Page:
The APPL conducts research on various aspects of hearing with cochlear implants (CIs). Along the way, we are also learning a great deal about how the normal brain processes degraded sounds/speech. Specific current projects include i) studies of pitch/intonation/lexical tone perception/voice emotion by children and adults with CIs, as well as their normally hearing peers; ii) studies of multi-channel, complex electrical signal processing by the electrically stimulated auditory system. Collaborations with
Dr. Rochelle Newman at the
University of Maryland and
Dr. Deniz Baskent at the
University of Groningen investigate various aspects of the perception of degraded speech by infants, toddlers and adults. In addition, in collaborations between our lab at Boys Town, Dr. Yung-Song Lin at
Taipei Medical University and
Chi Mei Medical Center in Tainan, Taiwan, and
Dr. Charles Limb at the University of California, San Francisco, CA, we are investigating the processing of voice-pitch information in speech by early-implanted children who are native speakers of Chinese (Taiwan) and American English (US).
The APPL area includes one large sound booth for conducting listening tests in quiet environments, an adjacent room from which sounds delivered to the booth are controlled and experiments monitored, and an outside area in which experiments involving direct electrical stimulation of the implanted device are conducted.
The long-term objective of our lab is to understand basic mechanisms underlying auditory processing by cochlear implant listeners. Our experiments include psychophysical measures of listeners’ sensitivity to single and multi-channel, steady-state and fluctuating electrical stimuli, measures of speech intonation and lexical tone recognition, and the recognition of degraded speech by both normally hearing and cochlear implanted individuals.
Our lab conducts studies on cochlear implant patients’ perception of sounds – ranging from simple to complex sounds, and speech perception. In typical experiments, we ask participants to detect subtle differences between sounds (differences in pitch, loudness, timbre, etc.). Alternatively, listeners may be asked to identify vowels or consonants (for instance, did you hear apa or aba or aja? Hit or heat?), or recognize the communicative intent or mood in a speech sound (did it sound like a question or a statement? Did it sound happy, sad?), or to simply repeat back a sentence they heard. Parallel studies with normally hearing listeners investigate how the brain processes sounds that have been altered to simulate cochlear implant processing. The ultimate goal is to contribute to improved devices, processors, and training/rehab of patients in the future by improving our understanding of the basic mechanisms involved in cochlear implant hearing.
Our work is currently funded by NIH (grant no. R01 014233 to Dr Monita Chatterjee and a subcontract from grant no. R01HD081127 to
Dr Rochelle Newman at the University of Maryland)
Galvin JJ, Oba SI, Baskent D, Chatterjee M, Fu QJ (2015) Envelope interactions in multi-channel amplitude modulation frequency discrimination by cochlear implant users.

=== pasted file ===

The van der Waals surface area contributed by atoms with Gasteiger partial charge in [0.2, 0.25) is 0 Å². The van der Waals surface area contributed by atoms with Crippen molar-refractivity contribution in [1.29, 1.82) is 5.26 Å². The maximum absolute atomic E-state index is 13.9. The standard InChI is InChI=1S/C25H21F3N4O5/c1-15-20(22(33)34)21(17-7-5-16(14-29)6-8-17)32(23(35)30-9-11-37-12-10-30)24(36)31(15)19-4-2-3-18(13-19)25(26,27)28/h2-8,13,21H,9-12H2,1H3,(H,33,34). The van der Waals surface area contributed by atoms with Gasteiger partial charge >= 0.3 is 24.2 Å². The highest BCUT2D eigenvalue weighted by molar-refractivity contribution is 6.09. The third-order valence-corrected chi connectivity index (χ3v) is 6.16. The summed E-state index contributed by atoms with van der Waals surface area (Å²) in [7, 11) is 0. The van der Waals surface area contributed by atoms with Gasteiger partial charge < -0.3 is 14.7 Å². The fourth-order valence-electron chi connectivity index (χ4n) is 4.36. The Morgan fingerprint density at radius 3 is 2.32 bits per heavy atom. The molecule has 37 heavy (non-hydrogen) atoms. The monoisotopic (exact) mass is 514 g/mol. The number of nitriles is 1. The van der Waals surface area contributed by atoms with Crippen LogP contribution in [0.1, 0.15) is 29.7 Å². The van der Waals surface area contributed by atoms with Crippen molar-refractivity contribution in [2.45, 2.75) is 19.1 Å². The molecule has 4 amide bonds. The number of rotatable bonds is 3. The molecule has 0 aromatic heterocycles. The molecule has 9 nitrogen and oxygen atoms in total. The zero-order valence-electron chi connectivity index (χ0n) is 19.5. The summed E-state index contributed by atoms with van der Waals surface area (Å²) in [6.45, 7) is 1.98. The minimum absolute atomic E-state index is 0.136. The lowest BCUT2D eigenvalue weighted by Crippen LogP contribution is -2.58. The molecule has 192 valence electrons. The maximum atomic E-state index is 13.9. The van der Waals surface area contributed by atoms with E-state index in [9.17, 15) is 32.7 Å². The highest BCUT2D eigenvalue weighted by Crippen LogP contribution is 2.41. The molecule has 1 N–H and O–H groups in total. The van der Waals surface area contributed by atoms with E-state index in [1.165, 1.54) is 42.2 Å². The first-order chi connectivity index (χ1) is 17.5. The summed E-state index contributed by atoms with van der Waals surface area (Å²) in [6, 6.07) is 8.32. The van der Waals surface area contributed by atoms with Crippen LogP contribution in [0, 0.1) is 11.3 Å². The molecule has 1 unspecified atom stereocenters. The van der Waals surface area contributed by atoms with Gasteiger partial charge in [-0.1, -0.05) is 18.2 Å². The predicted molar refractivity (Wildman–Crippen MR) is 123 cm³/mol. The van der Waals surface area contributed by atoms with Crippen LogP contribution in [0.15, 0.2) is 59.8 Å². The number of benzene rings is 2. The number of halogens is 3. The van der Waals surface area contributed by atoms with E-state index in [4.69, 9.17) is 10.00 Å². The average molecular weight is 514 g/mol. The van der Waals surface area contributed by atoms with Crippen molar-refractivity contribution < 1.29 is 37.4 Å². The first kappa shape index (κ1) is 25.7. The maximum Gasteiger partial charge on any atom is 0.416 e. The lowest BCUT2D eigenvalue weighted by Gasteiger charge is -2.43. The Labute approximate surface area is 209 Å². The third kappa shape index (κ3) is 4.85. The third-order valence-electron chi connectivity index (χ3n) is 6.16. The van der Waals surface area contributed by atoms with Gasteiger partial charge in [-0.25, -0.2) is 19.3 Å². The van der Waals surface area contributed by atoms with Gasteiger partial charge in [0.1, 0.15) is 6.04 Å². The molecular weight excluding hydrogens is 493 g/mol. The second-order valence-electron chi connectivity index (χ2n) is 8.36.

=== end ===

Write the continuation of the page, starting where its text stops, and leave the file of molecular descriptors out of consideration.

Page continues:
PLOS One 10(10): e0139546. doi: 10.1371/journal.pone.0139546.
Newman RS, Chatterjee M, Morini G, Remez R (2015) Toddlers’ comprehension of degraded signals: noise-vocoded vs. sine-wave analogs.
J. Acoust. Soc. Am. 138, EL.311-317.
Schvartz-Leyzac KC, Chatterjee M (2015) Fundamental-frequency discrimination using noise-band-vocoded harmonic complexes in older listeners with normal hearing.
J. Acoust. Soc. Am. 138, 1687-1695.
Chatterjee M, Zion DJ, Deroche ML, Burianek BA, Limb CJ, Goren AP, Kulkarni AM, Christensen JA (2014) Voice emotion recognition by cochlear-implanted children and their normally-hearing peers.
Hearing Res. 322, 151-162. (Invited Paper, Lasker Issue)
Zhang J, Xie L, Li Y, Chatterjee M, Ding N (2014) How noise and language proficiency influence speech recognition by individual non-native listeners.
PLOS One 19;9(11):e113386, doi: 10.1371/journal.pone.0113386
Deroche ML, Culling JF, Chatterjee M (2014) Phase effects in masking by harmonic complexes: Detection of bands of speech-shaped noise.
J. Acoust. Soc. Am. 136(5), 2726-2736.
Deroche ML, Culling JF, Chatterjee M, Limb CJ (2014) Roles of the target and masker fundamental frequencies in voice segregation.
J. Acoust. Soc. Am. 136(3), 1225-1236.
Deroche ML, Lu H, Limb CJ, Lin Y and Chatterjee M (2014). Deficits in the pitch sensitivity of cochlear-implanted children speaking English or Mandarin.
8:282. doi: 10.3389/fnins.2014.00282
Clarke J, Gaudrain E, Chatterjee M, Baskent D (2014) T’aint the way you say it, it’s what you say – Perceptual continuity of voice and top-down restoration of speech.
Hearing Res. 315, 80-87.
Chatterjee M, Kulkarni AM (2014) Sensitivity to pulse phase duration in cochlear implant listeners: Effects of stimulation mode.
J. Acoust. Soc. Am. 136(2), 829-840.
Deroche ML, Culling JF, Chatterjee M, Limb CJ (2014) Speech recognition against harmonic and inharmonic complexes: spectral dips and periodicity.
J. Acoust. Soc. Am. 135(5), 2873-2884.
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